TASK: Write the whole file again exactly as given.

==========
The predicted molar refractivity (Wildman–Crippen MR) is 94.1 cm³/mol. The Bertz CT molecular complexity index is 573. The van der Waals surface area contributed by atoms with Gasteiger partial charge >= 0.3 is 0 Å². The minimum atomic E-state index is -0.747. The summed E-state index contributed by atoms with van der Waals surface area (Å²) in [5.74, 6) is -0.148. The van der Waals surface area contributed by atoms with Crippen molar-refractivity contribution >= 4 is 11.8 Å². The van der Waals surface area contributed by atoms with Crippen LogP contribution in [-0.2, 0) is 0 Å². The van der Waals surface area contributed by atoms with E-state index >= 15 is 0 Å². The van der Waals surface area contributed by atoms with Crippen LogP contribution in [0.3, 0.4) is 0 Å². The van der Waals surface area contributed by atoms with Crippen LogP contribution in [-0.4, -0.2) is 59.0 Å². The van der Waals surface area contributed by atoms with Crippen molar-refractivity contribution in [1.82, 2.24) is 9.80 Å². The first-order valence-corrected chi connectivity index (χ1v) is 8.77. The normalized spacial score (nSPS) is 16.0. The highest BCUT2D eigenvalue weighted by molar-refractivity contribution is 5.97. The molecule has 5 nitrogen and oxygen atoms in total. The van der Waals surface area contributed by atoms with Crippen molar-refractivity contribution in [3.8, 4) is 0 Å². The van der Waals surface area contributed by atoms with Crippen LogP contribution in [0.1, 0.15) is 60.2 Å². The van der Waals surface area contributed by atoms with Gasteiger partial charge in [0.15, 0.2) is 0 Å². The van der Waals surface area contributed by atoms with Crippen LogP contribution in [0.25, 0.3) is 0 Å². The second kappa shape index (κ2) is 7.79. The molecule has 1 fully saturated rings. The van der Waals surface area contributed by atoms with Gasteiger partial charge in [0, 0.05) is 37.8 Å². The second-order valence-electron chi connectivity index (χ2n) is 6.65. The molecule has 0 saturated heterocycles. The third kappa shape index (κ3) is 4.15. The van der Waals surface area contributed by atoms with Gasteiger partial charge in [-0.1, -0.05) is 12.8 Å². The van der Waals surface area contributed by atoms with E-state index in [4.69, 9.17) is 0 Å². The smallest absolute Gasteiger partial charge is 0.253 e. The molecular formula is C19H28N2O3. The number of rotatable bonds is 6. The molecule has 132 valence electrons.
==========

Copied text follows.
The predicted molar refractivity (Wildman–Crippen MR) is 94.1 cm³/mol. The Bertz CT molecular complexity index is 573. The van der Waals surface area contributed by atoms with Gasteiger partial charge >= 0.3 is 0 Å². The minimum atomic E-state index is -0.747. The summed E-state index contributed by atoms with van der Waals surface area (Å²) in [5.74, 6) is -0.148. The van der Waals surface area contributed by atoms with Crippen molar-refractivity contribution >= 4 is 11.8 Å². The van der Waals surface area contributed by atoms with Crippen LogP contribution in [-0.2, 0) is 0 Å². The van der Waals surface area contributed by atoms with E-state index >= 15 is 0 Å². The van der Waals surface area contributed by atoms with Crippen LogP contribution in [0.3, 0.4) is 0 Å². The van der Waals surface area contributed by atoms with Crippen LogP contribution in [-0.4, -0.2) is 59.0 Å². The van der Waals surface area contributed by atoms with Crippen molar-refractivity contribution in [1.82, 2.24) is 9.80 Å². The first-order valence-corrected chi connectivity index (χ1v) is 8.77. The normalized spacial score (nSPS) is 16.0. The highest BCUT2D eigenvalue weighted by molar-refractivity contribution is 5.97. The molecule has 5 nitrogen and oxygen atoms in total. The van der Waals surface area contributed by atoms with Crippen molar-refractivity contribution in [3.8, 4) is 0 Å². The van der Waals surface area contributed by atoms with Crippen LogP contribution in [0.1, 0.15) is 60.2 Å². The van der Waals surface area contributed by atoms with Gasteiger partial charge in [0.15, 0.2) is 0 Å². The van der Waals surface area contributed by atoms with Crippen LogP contribution in [0.25, 0.3) is 0 Å². The second kappa shape index (κ2) is 7.79. The molecule has 1 fully saturated rings. The van der Waals surface area contributed by atoms with Gasteiger partial charge in [0, 0.05) is 37.8 Å². The second-order valence-electron chi connectivity index (χ2n) is 6.65. The molecule has 0 saturated heterocycles. The third kappa shape index (κ3) is 4.15. The van der Waals surface area contributed by atoms with Gasteiger partial charge in [-0.1, -0.05) is 12.8 Å². The van der Waals surface area contributed by atoms with E-state index in [4.69, 9.17) is 0 Å². The smallest absolute Gasteiger partial charge is 0.253 e. The molecular formula is C19H28N2O3. The number of rotatable bonds is 6. The molecule has 132 valence electrons.